Themes and Meanings
At the heart of this story is the conflict between the world of ideas and the world of passion, between the rational and the irrational, the ideal and the actual, the mind and the body, eternity and time. Fischelson and Black Dobbe dramatize both sides of this equation—Fischelson the intellectual side, and Black Dobbe the physical and emotional. Isaac Bashevis Singer painstakingly shows that each side needs the other, especially that the mental requires its opposite for survival. Fischelson’s problem is that he has isolated himself in the ideal through his all but idolatrous devotion to Spinoza, and in so doing—in not paying attention to the other side of his humanity—he has become ill. The story makes a point of showing that his illness has no physical source; that is, his commitment to the mind has caused it, for the doctors whom Fischelson consults cannot attribute his chronic indigestion and stomach pains to anything more concrete than a nervous disorder. Fischelson emphasizes the general over the specific, thereby neglecting many of his needs as a specific human being, and it is this emphasis that provides the context for his impending death. He decides that he is dying, not because of something he has done as an individual but because the Great War has started. His logic is that if destruction has come in general, then his own life is finished. In short, he sees survival in general, not personal, terms.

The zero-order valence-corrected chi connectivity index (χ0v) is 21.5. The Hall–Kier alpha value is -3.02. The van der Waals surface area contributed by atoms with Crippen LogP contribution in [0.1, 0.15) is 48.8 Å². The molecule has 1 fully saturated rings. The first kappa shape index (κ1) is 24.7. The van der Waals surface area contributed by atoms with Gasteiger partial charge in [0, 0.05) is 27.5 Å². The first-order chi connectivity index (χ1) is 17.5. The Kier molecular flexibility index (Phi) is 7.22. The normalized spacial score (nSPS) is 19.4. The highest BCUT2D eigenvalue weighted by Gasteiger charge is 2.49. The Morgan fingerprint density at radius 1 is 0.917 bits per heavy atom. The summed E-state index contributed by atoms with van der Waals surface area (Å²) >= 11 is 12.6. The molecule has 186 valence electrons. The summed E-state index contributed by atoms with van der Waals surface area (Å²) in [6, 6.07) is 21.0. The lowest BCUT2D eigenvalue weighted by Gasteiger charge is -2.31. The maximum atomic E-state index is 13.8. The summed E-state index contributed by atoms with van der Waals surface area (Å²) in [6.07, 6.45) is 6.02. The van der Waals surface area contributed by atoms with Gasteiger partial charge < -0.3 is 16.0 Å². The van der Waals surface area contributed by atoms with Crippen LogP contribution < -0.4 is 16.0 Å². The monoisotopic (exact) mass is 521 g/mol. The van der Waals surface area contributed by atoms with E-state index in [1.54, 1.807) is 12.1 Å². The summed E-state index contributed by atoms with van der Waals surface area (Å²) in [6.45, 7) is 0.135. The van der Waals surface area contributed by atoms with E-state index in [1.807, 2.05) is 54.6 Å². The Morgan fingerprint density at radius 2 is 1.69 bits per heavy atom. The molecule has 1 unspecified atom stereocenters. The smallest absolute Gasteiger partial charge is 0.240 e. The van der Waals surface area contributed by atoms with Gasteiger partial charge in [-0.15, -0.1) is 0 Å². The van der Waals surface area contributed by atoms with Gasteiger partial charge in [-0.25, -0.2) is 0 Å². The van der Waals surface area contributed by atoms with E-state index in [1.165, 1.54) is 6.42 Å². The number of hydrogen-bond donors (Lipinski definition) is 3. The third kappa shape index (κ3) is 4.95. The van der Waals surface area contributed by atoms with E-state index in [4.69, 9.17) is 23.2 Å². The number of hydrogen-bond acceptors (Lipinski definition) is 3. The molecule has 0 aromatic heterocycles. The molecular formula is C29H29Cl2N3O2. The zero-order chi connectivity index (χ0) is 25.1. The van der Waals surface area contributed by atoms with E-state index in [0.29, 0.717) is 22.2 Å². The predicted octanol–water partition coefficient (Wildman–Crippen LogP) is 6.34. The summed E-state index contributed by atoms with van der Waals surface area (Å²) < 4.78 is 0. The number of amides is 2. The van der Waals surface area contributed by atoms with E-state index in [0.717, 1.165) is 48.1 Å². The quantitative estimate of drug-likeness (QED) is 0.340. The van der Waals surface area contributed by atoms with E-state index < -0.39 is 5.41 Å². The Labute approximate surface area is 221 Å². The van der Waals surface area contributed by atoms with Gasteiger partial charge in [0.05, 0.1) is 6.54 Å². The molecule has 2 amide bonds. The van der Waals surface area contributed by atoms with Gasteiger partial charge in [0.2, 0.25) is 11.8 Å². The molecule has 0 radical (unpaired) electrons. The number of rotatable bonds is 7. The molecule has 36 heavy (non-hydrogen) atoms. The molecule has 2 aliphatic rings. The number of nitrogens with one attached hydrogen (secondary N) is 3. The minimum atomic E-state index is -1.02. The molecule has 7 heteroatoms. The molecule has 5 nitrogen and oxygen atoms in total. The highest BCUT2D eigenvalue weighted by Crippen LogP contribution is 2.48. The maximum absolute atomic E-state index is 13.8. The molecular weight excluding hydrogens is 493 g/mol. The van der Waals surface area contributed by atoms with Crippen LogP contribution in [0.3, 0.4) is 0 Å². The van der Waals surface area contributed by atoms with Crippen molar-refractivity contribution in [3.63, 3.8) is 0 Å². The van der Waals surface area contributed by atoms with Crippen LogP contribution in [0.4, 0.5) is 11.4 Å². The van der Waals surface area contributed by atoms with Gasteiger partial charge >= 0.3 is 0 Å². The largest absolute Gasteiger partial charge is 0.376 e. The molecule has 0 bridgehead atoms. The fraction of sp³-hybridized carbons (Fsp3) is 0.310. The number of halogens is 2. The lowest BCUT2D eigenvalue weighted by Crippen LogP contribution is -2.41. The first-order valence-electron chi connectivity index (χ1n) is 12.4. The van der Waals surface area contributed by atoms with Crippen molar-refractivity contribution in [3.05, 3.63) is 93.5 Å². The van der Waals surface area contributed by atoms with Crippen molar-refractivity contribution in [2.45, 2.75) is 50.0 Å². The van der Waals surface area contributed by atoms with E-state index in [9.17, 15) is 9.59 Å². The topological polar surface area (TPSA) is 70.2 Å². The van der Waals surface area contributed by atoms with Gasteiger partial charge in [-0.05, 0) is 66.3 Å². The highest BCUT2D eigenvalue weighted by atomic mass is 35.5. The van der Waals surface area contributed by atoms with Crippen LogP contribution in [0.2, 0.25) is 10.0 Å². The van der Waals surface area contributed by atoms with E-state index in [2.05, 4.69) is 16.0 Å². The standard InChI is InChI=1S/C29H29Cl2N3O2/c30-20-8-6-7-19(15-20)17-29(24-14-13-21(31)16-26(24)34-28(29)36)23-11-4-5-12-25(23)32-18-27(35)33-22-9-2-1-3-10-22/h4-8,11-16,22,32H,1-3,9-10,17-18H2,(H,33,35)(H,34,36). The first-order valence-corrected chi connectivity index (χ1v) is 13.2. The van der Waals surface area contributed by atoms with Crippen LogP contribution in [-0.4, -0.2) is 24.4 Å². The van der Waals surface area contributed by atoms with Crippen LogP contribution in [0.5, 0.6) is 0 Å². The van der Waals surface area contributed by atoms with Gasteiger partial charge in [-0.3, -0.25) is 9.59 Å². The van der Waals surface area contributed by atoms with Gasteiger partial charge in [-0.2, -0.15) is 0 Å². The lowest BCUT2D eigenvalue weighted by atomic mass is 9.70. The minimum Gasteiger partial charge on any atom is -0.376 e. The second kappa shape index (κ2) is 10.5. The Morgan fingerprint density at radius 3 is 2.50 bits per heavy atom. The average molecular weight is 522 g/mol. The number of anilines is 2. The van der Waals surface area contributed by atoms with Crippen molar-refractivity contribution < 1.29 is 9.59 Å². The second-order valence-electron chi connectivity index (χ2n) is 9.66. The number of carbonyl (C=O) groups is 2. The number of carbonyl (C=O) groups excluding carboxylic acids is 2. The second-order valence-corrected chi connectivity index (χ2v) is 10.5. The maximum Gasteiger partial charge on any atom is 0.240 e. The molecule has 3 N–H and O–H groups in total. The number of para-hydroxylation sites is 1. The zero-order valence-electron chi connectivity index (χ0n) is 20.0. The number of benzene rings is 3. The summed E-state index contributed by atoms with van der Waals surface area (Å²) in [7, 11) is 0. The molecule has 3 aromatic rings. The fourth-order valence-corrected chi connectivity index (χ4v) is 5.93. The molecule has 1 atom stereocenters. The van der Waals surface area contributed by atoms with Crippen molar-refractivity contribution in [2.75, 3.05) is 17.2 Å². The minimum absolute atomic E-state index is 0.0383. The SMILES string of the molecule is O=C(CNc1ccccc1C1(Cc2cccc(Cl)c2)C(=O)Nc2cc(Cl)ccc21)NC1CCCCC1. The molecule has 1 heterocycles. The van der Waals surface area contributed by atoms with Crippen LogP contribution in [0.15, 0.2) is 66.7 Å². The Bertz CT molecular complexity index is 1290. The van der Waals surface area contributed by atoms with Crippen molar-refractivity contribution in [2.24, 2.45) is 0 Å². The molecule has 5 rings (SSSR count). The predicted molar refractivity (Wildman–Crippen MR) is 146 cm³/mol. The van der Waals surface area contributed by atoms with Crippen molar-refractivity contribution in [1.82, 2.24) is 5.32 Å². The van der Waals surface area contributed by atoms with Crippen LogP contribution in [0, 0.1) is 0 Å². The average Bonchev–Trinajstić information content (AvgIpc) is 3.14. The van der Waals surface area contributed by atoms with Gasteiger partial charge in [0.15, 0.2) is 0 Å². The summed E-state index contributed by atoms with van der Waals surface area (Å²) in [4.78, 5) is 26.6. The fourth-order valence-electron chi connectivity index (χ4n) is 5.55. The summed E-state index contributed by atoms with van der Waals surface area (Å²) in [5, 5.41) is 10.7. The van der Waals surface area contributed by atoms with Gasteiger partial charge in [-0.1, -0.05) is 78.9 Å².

Black Dobbe, on the other hand, has...
(The entire section is 459 words.)